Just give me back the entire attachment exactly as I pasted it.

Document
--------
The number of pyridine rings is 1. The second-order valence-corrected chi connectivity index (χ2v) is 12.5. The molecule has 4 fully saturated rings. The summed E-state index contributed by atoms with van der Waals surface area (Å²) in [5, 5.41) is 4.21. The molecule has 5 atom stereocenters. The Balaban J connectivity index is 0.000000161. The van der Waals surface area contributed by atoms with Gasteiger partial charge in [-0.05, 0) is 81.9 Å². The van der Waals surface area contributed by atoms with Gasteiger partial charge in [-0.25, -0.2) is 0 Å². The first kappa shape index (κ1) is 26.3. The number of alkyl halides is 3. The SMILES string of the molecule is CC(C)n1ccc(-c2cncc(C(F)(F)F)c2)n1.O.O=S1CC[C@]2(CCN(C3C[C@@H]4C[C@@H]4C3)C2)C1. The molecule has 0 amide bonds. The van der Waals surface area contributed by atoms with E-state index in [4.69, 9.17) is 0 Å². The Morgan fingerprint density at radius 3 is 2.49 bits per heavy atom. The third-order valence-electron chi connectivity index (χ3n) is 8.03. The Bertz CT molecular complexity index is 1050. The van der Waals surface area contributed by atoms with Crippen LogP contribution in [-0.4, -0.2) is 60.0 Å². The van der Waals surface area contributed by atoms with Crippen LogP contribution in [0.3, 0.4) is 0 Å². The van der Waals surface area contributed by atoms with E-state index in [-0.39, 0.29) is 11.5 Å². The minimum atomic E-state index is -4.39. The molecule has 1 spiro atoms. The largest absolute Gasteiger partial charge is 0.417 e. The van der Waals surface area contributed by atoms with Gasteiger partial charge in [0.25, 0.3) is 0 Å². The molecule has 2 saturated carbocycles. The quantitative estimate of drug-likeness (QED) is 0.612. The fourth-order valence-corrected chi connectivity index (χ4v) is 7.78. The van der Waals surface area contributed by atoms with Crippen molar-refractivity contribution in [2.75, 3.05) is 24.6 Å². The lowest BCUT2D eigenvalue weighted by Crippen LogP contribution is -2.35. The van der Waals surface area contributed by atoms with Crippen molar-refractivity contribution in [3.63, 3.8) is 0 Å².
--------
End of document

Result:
The number of pyridine rings is 1. The second-order valence-corrected chi connectivity index (χ2v) is 12.5. The molecule has 4 fully saturated rings. The summed E-state index contributed by atoms with van der Waals surface area (Å²) in [5, 5.41) is 4.21. The molecule has 5 atom stereocenters. The Balaban J connectivity index is 0.000000161. The van der Waals surface area contributed by atoms with Gasteiger partial charge in [-0.05, 0) is 81.9 Å². The van der Waals surface area contributed by atoms with Gasteiger partial charge in [-0.25, -0.2) is 0 Å². The first kappa shape index (κ1) is 26.3. The number of alkyl halides is 3. The SMILES string of the molecule is CC(C)n1ccc(-c2cncc(C(F)(F)F)c2)n1.O.O=S1CC[C@]2(CCN(C3C[C@@H]4C[C@@H]4C3)C2)C1. The molecule has 0 amide bonds. The van der Waals surface area contributed by atoms with E-state index in [4.69, 9.17) is 0 Å². The Morgan fingerprint density at radius 3 is 2.49 bits per heavy atom. The third-order valence-electron chi connectivity index (χ3n) is 8.03. The Bertz CT molecular complexity index is 1050. The van der Waals surface area contributed by atoms with Crippen LogP contribution in [-0.4, -0.2) is 60.0 Å². The van der Waals surface area contributed by atoms with Crippen LogP contribution in [0.3, 0.4) is 0 Å². The van der Waals surface area contributed by atoms with E-state index in [-0.39, 0.29) is 11.5 Å². The minimum atomic E-state index is -4.39. The molecule has 1 spiro atoms. The largest absolute Gasteiger partial charge is 0.417 e. The van der Waals surface area contributed by atoms with Gasteiger partial charge in [0.25, 0.3) is 0 Å². The molecule has 2 saturated carbocycles. The quantitative estimate of drug-likeness (QED) is 0.612. The fourth-order valence-corrected chi connectivity index (χ4v) is 7.78. The van der Waals surface area contributed by atoms with Crippen molar-refractivity contribution in [2.75, 3.05) is 24.6 Å². The lowest BCUT2D eigenvalue weighted by Crippen LogP contribution is -2.35. The van der Waals surface area contributed by atoms with Crippen molar-refractivity contribution in [3.63, 3.8) is 0 Å².